First, the 1994 crime bill gave the federal stamp of approval for states to pass even more tough-on-crime laws. By 1994, all states had passed at least one mandatory minimum law, but the 1994 crime bill encouraged even more punitive laws and harsher practices on the ground, including by prosecutors and police, to lock up more people and for longer periods of time (Ofer, 2019).
Second, the 1994 law shaped Democratic Party politics for years to come. Under the leadership of Bill Clinton, Democrats wanted to wrest control of crime issues from Republicans, so the two parties began a bidding war to increase penalties for crime, trying to outdo one another. The 1994 crime bill was a key part of the Democratic strategy to show that it can be tougher-on-crime than Republicans (Ofer, 2019). However the outcome was devastating to the African American communities and caused a major disparity in incarceration rates. During this time, Hilary Clinton also made a major gaffe that would come back to haunt her in 2008. She called young black males, super predators. While Clinton was in the White House, Obama was a community organizer in the City of Chicago about to run for his first political office. Both future candidates were advocating for human rights and strong on social justice issues. However, by the time George W. Bush was in office the world had changed. Social issues and justice were no longer on the forefront of American politics because of September 11, 2001. Terrorism had become the focus of America and once again the country was at war. Both Senator Barack Obama and Senator Clinton of Illinois and New York, respectively, had a lot to say about the state of our union.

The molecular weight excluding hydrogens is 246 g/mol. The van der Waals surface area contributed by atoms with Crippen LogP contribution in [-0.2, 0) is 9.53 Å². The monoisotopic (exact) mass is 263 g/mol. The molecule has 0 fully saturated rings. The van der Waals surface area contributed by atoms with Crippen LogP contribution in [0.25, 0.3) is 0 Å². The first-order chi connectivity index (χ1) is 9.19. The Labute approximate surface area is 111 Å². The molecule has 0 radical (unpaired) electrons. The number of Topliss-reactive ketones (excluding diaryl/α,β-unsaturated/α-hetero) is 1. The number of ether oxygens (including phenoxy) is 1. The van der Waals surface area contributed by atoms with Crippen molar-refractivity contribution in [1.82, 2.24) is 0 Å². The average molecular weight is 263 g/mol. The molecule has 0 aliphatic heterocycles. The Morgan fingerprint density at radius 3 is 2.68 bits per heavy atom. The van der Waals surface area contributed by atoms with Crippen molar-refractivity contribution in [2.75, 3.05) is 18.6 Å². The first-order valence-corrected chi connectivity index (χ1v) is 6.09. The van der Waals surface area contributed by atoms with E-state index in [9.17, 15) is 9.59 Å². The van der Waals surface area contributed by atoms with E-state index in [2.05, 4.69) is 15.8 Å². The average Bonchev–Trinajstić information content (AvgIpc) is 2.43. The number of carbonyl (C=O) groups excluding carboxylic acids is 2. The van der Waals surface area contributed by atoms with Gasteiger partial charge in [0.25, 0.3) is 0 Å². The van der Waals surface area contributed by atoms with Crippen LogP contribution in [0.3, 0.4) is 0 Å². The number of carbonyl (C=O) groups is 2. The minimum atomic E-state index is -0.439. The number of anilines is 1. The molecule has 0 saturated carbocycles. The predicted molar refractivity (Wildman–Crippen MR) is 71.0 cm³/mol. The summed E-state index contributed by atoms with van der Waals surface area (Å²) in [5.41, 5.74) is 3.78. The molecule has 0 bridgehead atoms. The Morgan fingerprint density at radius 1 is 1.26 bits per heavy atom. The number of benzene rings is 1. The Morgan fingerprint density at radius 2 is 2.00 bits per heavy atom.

On the campaign trail in 2007, Senator Barack Obama said the United States should immediately start removing one to two combat brigades from Iraq a month, with a goal of withdrawing all combat troops by the end of next year and leaving a substantial presence of American forces for a limited humanitarian mission (NY Times, 2007).
“The best way to protect our security and to pressure Iraq’s leaders to resolve their civil war is to immediately begin to remove our combat troops,” Mr. Obama said. “Not in six months or one year – now” (Zeleny, 2007). Obama was adamant about ending the Iraqi War since 2002.
In contrast Clinton said this about the War in Iraq, ““I know that there is a great deal of frustration and anger and outrage, but we can’t just wave a magic wand and make things change,” she said about Iraq at another point. “I wish we could. I wish I could give a speech and it would all be different, but that’s not how our country works” (Healy, 2007).
It is the assertion of this author, Barack Obama won the 2008 Democratic Primary and eventual general election because of his stance on social justice issues and the War in Iraq. Hilary Clinton had a track record too long and there were too many political errors made along the way. Like the generations before them, an African American man was able to gain footing before a woman. Of course there was a huge emotional component to the African American vote as opposed to simply deductive reasoning. By putting some of the major social issues of the last one hundred years into context, one can see how these two candidates rose to the heights of political power at that particular time. "The problem of the twentieth century is the problem of the color line" still sounds true in the 21st century. The fight for racial equality, the fight against injustice, the fight for equality for all humankind is heard and seen through the politics of the 21st century. This was especially true in that window of 2007-2008.
- Alexander, M. The New Jim Crow: Mass Incarceration in the Age of Colorblindness. New York, NY: New Press. 2011.
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- PBS Learning Media. African Americans and World War I. The Great War. 2018 https://whyy.pbslearningmedia.org/print_support_material/145327/For%20Students/